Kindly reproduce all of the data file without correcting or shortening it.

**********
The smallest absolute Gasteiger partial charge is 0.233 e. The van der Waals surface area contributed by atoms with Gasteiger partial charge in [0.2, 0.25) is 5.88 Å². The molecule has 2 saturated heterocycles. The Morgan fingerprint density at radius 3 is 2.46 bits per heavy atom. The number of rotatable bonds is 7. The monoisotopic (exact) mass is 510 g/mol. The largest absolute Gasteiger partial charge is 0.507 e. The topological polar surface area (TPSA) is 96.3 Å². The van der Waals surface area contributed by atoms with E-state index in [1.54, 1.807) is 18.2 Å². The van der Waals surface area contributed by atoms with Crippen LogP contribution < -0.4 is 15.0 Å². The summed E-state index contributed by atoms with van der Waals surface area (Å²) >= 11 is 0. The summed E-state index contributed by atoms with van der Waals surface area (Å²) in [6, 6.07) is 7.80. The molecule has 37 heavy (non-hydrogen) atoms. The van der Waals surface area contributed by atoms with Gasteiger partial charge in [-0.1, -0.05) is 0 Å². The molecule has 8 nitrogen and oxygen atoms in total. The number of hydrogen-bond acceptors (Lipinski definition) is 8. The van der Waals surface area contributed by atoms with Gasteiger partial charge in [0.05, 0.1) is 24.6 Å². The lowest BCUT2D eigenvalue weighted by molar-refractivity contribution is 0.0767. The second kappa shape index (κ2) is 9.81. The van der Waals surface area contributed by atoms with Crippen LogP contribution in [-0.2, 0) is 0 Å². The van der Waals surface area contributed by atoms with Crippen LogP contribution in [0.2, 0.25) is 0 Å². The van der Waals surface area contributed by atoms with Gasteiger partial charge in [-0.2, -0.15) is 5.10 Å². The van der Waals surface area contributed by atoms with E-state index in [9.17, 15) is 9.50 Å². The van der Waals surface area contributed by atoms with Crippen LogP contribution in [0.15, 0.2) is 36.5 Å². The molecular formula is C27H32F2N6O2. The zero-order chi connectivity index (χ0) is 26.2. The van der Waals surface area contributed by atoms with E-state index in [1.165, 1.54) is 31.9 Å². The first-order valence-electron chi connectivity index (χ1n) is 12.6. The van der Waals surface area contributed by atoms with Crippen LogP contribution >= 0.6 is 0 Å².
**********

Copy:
The smallest absolute Gasteiger partial charge is 0.233 e. The van der Waals surface area contributed by atoms with Gasteiger partial charge in [0.2, 0.25) is 5.88 Å². The molecule has 2 saturated heterocycles. The Morgan fingerprint density at radius 3 is 2.46 bits per heavy atom. The number of rotatable bonds is 7. The monoisotopic (exact) mass is 510 g/mol. The largest absolute Gasteiger partial charge is 0.507 e. The topological polar surface area (TPSA) is 96.3 Å². The van der Waals surface area contributed by atoms with E-state index in [1.54, 1.807) is 18.2 Å². The van der Waals surface area contributed by atoms with Crippen LogP contribution < -0.4 is 15.0 Å². The summed E-state index contributed by atoms with van der Waals surface area (Å²) >= 11 is 0. The summed E-state index contributed by atoms with van der Waals surface area (Å²) in [6, 6.07) is 7.80. The molecule has 37 heavy (non-hydrogen) atoms. The van der Waals surface area contributed by atoms with Gasteiger partial charge in [-0.1, -0.05) is 0 Å². The molecule has 8 nitrogen and oxygen atoms in total. The number of hydrogen-bond acceptors (Lipinski definition) is 8. The van der Waals surface area contributed by atoms with Gasteiger partial charge in [0.05, 0.1) is 24.6 Å². The lowest BCUT2D eigenvalue weighted by molar-refractivity contribution is 0.0767. The second kappa shape index (κ2) is 9.81. The van der Waals surface area contributed by atoms with Crippen LogP contribution in [-0.2, 0) is 0 Å². The van der Waals surface area contributed by atoms with Crippen LogP contribution in [0.2, 0.25) is 0 Å². The van der Waals surface area contributed by atoms with Gasteiger partial charge in [-0.2, -0.15) is 5.10 Å². The van der Waals surface area contributed by atoms with E-state index in [9.17, 15) is 9.50 Å². The van der Waals surface area contributed by atoms with Crippen LogP contribution in [0.15, 0.2) is 36.5 Å². The molecular formula is C27H32F2N6O2. The zero-order chi connectivity index (χ0) is 26.2. The van der Waals surface area contributed by atoms with E-state index in [1.165, 1.54) is 31.9 Å². The first-order valence-electron chi connectivity index (χ1n) is 12.6. The van der Waals surface area contributed by atoms with Crippen LogP contribution >= 0.6 is 0 Å².